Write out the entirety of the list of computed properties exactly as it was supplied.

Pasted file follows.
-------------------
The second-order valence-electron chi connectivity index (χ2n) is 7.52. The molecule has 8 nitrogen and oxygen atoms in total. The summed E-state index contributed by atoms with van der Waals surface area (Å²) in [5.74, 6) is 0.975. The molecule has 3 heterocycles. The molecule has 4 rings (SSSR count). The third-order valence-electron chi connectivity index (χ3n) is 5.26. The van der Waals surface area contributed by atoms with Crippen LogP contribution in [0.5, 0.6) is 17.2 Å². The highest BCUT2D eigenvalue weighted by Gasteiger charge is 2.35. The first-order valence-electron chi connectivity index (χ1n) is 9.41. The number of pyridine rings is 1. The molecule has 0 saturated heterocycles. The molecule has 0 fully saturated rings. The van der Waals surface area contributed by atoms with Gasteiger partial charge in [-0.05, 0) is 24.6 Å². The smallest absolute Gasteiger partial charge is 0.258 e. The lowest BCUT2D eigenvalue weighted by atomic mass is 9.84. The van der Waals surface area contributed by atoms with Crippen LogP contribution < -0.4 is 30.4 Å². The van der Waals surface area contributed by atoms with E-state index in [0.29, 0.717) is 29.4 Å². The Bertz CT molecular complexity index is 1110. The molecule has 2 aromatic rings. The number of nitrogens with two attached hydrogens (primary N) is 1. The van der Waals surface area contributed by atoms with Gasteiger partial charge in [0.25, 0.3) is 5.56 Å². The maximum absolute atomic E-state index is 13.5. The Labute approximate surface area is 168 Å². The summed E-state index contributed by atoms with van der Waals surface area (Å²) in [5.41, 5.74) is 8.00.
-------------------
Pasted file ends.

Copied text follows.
The second-order valence-electron chi connectivity index (χ2n) is 7.52. The molecule has 8 nitrogen and oxygen atoms in total. The summed E-state index contributed by atoms with van der Waals surface area (Å²) in [5.74, 6) is 0.975. The molecule has 3 heterocycles. The molecule has 4 rings (SSSR count). The third-order valence-electron chi connectivity index (χ3n) is 5.26. The van der Waals surface area contributed by atoms with Crippen LogP contribution in [0.5, 0.6) is 17.2 Å². The highest BCUT2D eigenvalue weighted by Gasteiger charge is 2.35. The first-order valence-electron chi connectivity index (χ1n) is 9.41. The number of pyridine rings is 1. The molecule has 0 saturated heterocycles. The molecule has 0 fully saturated rings. The van der Waals surface area contributed by atoms with Gasteiger partial charge in [-0.05, 0) is 24.6 Å². The smallest absolute Gasteiger partial charge is 0.258 e. The lowest BCUT2D eigenvalue weighted by atomic mass is 9.84. The van der Waals surface area contributed by atoms with Crippen LogP contribution < -0.4 is 30.4 Å². The van der Waals surface area contributed by atoms with E-state index in [0.29, 0.717) is 29.4 Å². The Bertz CT molecular complexity index is 1110. The molecule has 2 aromatic rings. The number of nitrogens with two attached hydrogens (primary N) is 1. The van der Waals surface area contributed by atoms with Gasteiger partial charge in [0.25, 0.3) is 5.56 Å². The maximum absolute atomic E-state index is 13.5. The Labute approximate surface area is 168 Å². The summed E-state index contributed by atoms with van der Waals surface area (Å²) in [5.41, 5.74) is 8.00.